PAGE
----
But still, as we continued to explore this part of the city, it was hard to ignore all of the . . . blight?… Read More
Stand Stronger: a national campaign to empower New Americans
Today, on National Citizenship Day, President Obama launched the “Stand Stronger” Citizenship Awareness Campaign to celebrate immigrant and refugee contributions to our country’s social and cultural fabric, and to provide critical resources for those on the path to becoming American citizens. Noting the vital role immigrants have for our country’s continued economic prosperity, President Obama released a video message to encourage residents to commit to US Citizenship today.
In conjunction with this announcement, the White House Task Force on New Americans is coordinating with local partners who are holding over 70 citizenship outreach events across the country this week. Many of America’s legacy cities are taking the lead in creating a welcoming environment for immigrants to thrive and contribute back to their communities. The campaign was launched in conjunction with community partners and civic leaders across the country. The #StandStrongerUS campaign is also working with organizations like the PVBLIC Foundation, an in-kind grant making organization, to harness the power of donated advertising space from leading media companies.… Read More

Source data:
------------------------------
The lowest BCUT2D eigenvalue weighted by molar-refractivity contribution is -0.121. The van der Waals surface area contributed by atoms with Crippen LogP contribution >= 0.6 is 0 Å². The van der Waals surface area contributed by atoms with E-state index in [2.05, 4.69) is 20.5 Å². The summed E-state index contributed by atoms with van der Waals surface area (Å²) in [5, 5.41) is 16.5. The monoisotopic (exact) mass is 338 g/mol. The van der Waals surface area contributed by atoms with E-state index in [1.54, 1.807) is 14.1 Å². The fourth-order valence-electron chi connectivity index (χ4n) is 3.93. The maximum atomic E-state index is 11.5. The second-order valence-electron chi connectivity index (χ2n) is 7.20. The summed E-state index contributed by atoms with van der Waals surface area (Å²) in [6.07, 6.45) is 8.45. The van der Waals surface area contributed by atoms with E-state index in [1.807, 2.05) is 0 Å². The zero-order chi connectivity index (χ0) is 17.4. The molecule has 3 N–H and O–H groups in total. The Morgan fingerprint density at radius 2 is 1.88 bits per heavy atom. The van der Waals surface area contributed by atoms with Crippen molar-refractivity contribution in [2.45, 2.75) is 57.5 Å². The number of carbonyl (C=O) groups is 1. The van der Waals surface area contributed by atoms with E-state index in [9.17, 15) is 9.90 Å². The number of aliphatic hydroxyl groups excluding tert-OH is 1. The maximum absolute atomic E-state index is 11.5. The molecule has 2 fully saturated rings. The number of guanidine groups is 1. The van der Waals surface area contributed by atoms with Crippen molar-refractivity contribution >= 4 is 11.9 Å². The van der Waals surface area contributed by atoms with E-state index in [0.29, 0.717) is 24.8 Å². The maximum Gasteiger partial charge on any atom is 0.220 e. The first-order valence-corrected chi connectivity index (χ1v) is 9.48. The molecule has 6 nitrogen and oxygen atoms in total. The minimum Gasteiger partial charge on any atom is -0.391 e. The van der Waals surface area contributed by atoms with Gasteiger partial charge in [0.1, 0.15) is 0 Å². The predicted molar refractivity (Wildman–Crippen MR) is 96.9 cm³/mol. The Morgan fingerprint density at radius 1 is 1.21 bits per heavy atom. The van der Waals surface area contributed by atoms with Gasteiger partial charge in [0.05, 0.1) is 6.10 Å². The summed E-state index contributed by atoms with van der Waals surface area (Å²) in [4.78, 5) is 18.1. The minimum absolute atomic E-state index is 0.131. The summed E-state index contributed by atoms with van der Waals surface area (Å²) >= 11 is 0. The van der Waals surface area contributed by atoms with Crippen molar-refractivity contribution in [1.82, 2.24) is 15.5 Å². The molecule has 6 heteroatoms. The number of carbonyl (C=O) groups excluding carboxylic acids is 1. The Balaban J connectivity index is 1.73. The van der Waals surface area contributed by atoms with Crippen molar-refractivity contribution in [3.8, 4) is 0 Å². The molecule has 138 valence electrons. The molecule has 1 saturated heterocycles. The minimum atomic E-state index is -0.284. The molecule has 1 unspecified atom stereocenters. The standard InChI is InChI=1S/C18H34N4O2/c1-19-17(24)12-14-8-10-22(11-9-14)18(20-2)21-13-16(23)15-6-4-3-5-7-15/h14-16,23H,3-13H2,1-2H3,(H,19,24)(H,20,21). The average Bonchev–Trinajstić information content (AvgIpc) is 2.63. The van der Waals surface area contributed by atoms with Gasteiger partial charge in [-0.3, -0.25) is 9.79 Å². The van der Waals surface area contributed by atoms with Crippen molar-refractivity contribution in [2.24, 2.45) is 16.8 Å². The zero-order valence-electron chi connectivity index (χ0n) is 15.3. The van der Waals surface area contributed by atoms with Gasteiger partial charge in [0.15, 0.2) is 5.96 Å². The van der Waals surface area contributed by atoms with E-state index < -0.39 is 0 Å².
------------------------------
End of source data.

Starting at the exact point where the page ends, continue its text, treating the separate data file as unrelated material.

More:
My fellow urban policy thinker and sometimes debating partner Aaron Renn at the Manhattan Institute just released a report on Brain Gain in America’s Shrinking Cities. Next City ran an article on Thursday on the topic with some interesting examples of the types of programs Renn advises against. Renn makes some essential points to which every leader in a legacy city should take note. It boils down to this: “brain drain” isn’t happening in your city or it isn’t happening the way you think it is, so change your strategy. (Update: See Renn’s latest article about this in Syracuse.) His main points are pasted below, but the full report is well worth the read and is packed with insightful charts and tables that unpack these observations:
… Read More
- Every major metro area in the country that has been losing population and/or jobs is actually gaining people with college degrees at double digit rates.
We asked graduate students from Columbia University‘s architecture and urban design program to reflect on their studio in Newburgh, NY, and what makes work in legacy cities distinct from other American cities. The second winning submission comes to us from Anais Niembro and Nans Voron. Thanks to all the teams who participated!
Working in Newburgh was a challenge for us, as students coming from all other the world. We had to face specific issues deeply rooted in the social struggles of the last 50 years in the United States. We had to quickly analyze and understand this historical context in order to identify triggers and leverage the tools that we had.